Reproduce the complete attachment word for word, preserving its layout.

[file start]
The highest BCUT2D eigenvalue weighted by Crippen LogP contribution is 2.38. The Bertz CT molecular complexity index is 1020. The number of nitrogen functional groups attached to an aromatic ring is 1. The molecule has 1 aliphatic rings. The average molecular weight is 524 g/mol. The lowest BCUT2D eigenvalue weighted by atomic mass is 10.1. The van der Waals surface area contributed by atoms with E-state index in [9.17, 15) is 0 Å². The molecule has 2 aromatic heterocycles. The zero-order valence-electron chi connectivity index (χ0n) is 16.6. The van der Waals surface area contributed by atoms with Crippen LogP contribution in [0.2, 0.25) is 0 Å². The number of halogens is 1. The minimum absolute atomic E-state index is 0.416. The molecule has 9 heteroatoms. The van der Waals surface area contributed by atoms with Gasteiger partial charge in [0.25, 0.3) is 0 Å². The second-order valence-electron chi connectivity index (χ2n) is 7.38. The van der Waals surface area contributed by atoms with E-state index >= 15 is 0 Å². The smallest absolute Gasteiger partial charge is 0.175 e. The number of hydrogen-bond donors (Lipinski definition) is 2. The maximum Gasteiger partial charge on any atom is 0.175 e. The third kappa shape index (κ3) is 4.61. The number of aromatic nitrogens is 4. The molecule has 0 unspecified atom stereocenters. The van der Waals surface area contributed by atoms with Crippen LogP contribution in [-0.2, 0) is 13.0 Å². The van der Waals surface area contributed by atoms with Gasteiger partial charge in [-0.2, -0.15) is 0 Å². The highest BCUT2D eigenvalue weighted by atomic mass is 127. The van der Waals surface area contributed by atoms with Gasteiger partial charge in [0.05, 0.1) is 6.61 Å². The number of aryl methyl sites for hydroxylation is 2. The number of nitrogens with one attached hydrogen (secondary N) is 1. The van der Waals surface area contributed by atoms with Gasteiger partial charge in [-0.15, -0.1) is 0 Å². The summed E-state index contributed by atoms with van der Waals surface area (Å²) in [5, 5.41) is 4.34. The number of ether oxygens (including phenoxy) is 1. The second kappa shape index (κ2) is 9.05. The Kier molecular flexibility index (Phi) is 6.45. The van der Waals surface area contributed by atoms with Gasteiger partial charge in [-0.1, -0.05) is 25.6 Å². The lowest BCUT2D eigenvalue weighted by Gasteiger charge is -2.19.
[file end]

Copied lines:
The highest BCUT2D eigenvalue weighted by Crippen LogP contribution is 2.38. The Bertz CT molecular complexity index is 1020. The number of nitrogen functional groups attached to an aromatic ring is 1. The molecule has 1 aliphatic rings. The average molecular weight is 524 g/mol. The lowest BCUT2D eigenvalue weighted by atomic mass is 10.1. The van der Waals surface area contributed by atoms with E-state index in [9.17, 15) is 0 Å². The molecule has 2 aromatic heterocycles. The zero-order valence-electron chi connectivity index (χ0n) is 16.6. The van der Waals surface area contributed by atoms with Crippen LogP contribution in [0.2, 0.25) is 0 Å². The number of halogens is 1. The minimum absolute atomic E-state index is 0.416. The molecule has 9 heteroatoms. The van der Waals surface area contributed by atoms with Gasteiger partial charge in [0.25, 0.3) is 0 Å². The second-order valence-electron chi connectivity index (χ2n) is 7.38. The van der Waals surface area contributed by atoms with E-state index >= 15 is 0 Å². The smallest absolute Gasteiger partial charge is 0.175 e. The number of hydrogen-bond donors (Lipinski definition) is 2. The maximum Gasteiger partial charge on any atom is 0.175 e. The third kappa shape index (κ3) is 4.61. The number of aromatic nitrogens is 4. The molecule has 0 unspecified atom stereocenters. The van der Waals surface area contributed by atoms with Crippen LogP contribution in [-0.2, 0) is 13.0 Å². The van der Waals surface area contributed by atoms with Gasteiger partial charge in [-0.2, -0.15) is 0 Å². The highest BCUT2D eigenvalue weighted by atomic mass is 127. The van der Waals surface area contributed by atoms with Gasteiger partial charge in [0.05, 0.1) is 6.61 Å². The number of aryl methyl sites for hydroxylation is 2. The number of nitrogens with one attached hydrogen (secondary N) is 1. The van der Waals surface area contributed by atoms with Gasteiger partial charge in [-0.15, -0.1) is 0 Å². The summed E-state index contributed by atoms with van der Waals surface area (Å²) in [5, 5.41) is 4.34. The number of ether oxygens (including phenoxy) is 1. The second kappa shape index (κ2) is 9.05. The Kier molecular flexibility index (Phi) is 6.45. The van der Waals surface area contributed by atoms with Gasteiger partial charge in [-0.1, -0.05) is 25.6 Å². The lowest BCUT2D eigenvalue weighted by Gasteiger charge is -2.19.